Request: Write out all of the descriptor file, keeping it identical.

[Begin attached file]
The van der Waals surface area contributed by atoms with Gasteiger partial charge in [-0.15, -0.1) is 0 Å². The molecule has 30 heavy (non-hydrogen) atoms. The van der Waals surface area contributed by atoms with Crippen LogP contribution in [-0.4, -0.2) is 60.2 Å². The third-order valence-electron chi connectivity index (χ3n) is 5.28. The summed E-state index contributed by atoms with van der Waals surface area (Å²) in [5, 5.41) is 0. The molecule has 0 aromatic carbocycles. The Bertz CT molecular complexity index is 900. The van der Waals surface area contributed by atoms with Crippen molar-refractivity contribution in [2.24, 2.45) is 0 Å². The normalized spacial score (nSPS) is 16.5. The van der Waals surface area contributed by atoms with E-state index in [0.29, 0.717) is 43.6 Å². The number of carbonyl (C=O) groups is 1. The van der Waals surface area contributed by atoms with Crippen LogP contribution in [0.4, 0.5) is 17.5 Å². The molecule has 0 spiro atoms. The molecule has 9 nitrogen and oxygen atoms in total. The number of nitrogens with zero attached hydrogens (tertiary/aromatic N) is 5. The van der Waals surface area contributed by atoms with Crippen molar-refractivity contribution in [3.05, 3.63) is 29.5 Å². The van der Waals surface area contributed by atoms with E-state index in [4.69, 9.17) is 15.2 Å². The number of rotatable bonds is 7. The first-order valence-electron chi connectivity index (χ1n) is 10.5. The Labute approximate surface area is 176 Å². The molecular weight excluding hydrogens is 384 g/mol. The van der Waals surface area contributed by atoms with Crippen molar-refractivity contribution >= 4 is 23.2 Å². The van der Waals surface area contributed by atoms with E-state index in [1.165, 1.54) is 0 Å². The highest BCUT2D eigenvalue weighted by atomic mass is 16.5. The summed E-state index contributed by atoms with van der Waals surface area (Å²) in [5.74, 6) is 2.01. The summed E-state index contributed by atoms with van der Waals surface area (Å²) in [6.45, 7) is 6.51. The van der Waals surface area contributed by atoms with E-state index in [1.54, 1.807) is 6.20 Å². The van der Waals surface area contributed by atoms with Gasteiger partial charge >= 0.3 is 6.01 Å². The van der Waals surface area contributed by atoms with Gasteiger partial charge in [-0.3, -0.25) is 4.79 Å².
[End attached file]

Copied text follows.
The van der Waals surface area contributed by atoms with Gasteiger partial charge in [-0.15, -0.1) is 0 Å². The molecule has 30 heavy (non-hydrogen) atoms. The van der Waals surface area contributed by atoms with Crippen LogP contribution in [-0.4, -0.2) is 60.2 Å². The third-order valence-electron chi connectivity index (χ3n) is 5.28. The summed E-state index contributed by atoms with van der Waals surface area (Å²) in [5, 5.41) is 0. The molecule has 0 aromatic carbocycles. The Bertz CT molecular complexity index is 900. The van der Waals surface area contributed by atoms with Crippen molar-refractivity contribution in [2.24, 2.45) is 0 Å². The normalized spacial score (nSPS) is 16.5. The van der Waals surface area contributed by atoms with E-state index in [0.29, 0.717) is 43.6 Å². The number of carbonyl (C=O) groups is 1. The van der Waals surface area contributed by atoms with Crippen LogP contribution in [0.4, 0.5) is 17.5 Å². The molecule has 0 spiro atoms. The molecule has 9 nitrogen and oxygen atoms in total. The number of nitrogens with zero attached hydrogens (tertiary/aromatic N) is 5. The van der Waals surface area contributed by atoms with Crippen molar-refractivity contribution in [3.05, 3.63) is 29.5 Å². The van der Waals surface area contributed by atoms with E-state index in [4.69, 9.17) is 15.2 Å². The number of rotatable bonds is 7. The first-order valence-electron chi connectivity index (χ1n) is 10.5. The Labute approximate surface area is 176 Å². The molecular weight excluding hydrogens is 384 g/mol. The van der Waals surface area contributed by atoms with Crippen molar-refractivity contribution >= 4 is 23.2 Å². The van der Waals surface area contributed by atoms with E-state index in [1.165, 1.54) is 0 Å². The highest BCUT2D eigenvalue weighted by atomic mass is 16.5. The summed E-state index contributed by atoms with van der Waals surface area (Å²) in [5.74, 6) is 2.01. The summed E-state index contributed by atoms with van der Waals surface area (Å²) in [6.45, 7) is 6.51. The van der Waals surface area contributed by atoms with E-state index in [1.54, 1.807) is 6.20 Å². The van der Waals surface area contributed by atoms with Gasteiger partial charge >= 0.3 is 6.01 Å². The van der Waals surface area contributed by atoms with Gasteiger partial charge in [-0.3, -0.25) is 4.79 Å².